Mania or ADHD: Assessment with CBCL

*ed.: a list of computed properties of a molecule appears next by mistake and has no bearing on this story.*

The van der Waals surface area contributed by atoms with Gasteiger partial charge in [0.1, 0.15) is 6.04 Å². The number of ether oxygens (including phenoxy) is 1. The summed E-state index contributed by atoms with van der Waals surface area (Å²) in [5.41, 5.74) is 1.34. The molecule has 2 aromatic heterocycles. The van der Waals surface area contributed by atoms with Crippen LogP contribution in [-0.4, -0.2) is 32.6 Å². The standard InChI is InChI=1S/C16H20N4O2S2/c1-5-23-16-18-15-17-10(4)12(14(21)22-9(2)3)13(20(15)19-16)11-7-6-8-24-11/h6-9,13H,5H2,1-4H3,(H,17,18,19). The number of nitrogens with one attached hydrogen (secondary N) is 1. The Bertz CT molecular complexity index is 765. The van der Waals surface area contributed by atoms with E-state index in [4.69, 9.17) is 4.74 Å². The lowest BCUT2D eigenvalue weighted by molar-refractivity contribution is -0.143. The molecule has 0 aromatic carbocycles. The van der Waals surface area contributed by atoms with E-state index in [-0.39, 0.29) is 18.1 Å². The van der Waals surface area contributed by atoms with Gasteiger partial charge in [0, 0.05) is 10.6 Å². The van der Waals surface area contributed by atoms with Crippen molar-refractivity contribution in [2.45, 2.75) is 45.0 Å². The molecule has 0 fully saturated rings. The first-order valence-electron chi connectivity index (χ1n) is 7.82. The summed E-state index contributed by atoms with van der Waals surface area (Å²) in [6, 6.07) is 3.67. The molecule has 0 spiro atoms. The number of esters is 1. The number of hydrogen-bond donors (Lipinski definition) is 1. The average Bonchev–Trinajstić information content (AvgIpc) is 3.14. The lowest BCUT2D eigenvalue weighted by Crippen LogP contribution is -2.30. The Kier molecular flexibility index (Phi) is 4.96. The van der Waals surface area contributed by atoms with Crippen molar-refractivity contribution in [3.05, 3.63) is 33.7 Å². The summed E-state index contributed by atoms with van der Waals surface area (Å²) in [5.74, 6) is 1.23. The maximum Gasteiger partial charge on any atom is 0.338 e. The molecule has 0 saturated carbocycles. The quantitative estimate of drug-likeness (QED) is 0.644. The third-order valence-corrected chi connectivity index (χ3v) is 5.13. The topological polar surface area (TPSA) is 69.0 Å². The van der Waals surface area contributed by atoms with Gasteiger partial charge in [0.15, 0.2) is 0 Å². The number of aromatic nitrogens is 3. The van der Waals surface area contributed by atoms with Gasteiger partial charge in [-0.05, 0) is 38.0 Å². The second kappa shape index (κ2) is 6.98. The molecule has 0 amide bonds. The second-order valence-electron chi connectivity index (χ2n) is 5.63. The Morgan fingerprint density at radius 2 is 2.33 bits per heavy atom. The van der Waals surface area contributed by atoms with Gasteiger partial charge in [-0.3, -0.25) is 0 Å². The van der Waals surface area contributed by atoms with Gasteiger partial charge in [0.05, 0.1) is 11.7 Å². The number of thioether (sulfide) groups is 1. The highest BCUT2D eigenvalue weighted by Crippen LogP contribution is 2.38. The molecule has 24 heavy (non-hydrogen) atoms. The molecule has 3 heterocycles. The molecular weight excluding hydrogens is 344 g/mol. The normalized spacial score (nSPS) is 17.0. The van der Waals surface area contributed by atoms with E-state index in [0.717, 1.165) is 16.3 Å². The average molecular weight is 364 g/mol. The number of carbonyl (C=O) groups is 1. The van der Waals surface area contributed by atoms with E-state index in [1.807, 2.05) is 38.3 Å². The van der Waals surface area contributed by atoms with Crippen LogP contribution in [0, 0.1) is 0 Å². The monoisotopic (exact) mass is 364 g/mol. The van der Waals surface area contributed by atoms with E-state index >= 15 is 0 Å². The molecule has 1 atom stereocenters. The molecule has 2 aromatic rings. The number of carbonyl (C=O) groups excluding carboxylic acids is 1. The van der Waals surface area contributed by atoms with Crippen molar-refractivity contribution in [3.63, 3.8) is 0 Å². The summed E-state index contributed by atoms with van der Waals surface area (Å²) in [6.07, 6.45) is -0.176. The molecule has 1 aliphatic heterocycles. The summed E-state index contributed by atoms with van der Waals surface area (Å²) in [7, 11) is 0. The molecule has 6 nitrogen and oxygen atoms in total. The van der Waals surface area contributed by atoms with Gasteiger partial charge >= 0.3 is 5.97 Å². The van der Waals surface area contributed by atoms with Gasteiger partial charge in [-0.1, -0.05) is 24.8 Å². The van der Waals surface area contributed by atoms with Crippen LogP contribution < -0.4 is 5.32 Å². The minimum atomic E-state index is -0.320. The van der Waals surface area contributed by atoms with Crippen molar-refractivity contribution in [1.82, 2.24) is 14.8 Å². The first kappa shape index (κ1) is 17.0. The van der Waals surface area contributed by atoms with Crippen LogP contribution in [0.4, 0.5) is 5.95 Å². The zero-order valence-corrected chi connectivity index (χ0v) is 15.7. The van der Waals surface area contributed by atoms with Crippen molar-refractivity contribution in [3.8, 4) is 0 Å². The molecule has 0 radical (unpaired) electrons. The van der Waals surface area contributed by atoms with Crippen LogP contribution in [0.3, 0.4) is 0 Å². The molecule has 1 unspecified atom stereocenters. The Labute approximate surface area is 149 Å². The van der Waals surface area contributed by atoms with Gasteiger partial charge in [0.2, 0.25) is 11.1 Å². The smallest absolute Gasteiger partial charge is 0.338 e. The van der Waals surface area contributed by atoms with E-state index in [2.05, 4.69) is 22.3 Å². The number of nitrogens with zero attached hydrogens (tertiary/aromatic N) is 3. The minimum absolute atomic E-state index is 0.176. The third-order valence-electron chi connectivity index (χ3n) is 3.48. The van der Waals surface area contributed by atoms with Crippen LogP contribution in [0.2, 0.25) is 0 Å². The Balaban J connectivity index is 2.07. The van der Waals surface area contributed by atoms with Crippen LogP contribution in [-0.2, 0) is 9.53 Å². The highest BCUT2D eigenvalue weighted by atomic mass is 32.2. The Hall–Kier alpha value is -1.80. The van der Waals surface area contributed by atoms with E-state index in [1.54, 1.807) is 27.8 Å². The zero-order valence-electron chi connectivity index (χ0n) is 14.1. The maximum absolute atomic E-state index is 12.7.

Differentiating Mania from ADHD in Prepubertal Children Using the Child Behavior Checklist Augusta Czysz   Penn State College of Medicine 2002   Background: Child Behavior Checklists (CBCL) were first published in 1978 and 1979 by Achenbach and Edelbrock. They consist of lists of 118 problem behaviors that are organized into the Internalizing scale, including anxious obsessive behaviors, somatic complaints, schizoid behaviors and depressed withdrawal behaviors; the Mixed scale, comprised of immature-hyperactive behaviors; and the Externalizing scale, which includes delinquent, aggressive and cruel behaviors. A normalized T score was assigned to each behavior using a representative sample of age-appropriate children. These scores are tallied to give a child’s behavioral profile. These profiles were found to aid in differentiation of certain problem behaviors and syndromes. The original CBCL can be found as follows. Achenbach, TM. Edelbrock, CS. The Child Behavior Profile. J Consult Clin Psychol. 46, 478-488. 1978. 47, 223-233. 1979.   Identifying Bipolar Disorder for Early Intervention: Spencer, TJ. Biederman, J. Wozniak, J. Faraone, SV. Wilens, TE. Mick, E. Parsing pediatric bipolar disorder from its associated comorbidity with the disruptive behavior disorders. Biol Psych. 49(12): 1062-1070. 2001. According to a review article by Spencer et al, children with ADHD are 10x as likely to develop bipolar disorder (BD) than age-matched and gender-matched controls so it is important to be able to identify and begin treating BD early to help prevent unnecessary social and functional impairment for the child.   Diagnosing prepubertal Bipolar Disorder vs ADHD: Geller, B. Williams, M. Zimerman, B. Frazier, J. Beringer, L. Warner, KL. Prepubertal and early adolescent bipolarity differentiate from ADHD by manic symptoms, grandiose delusions,...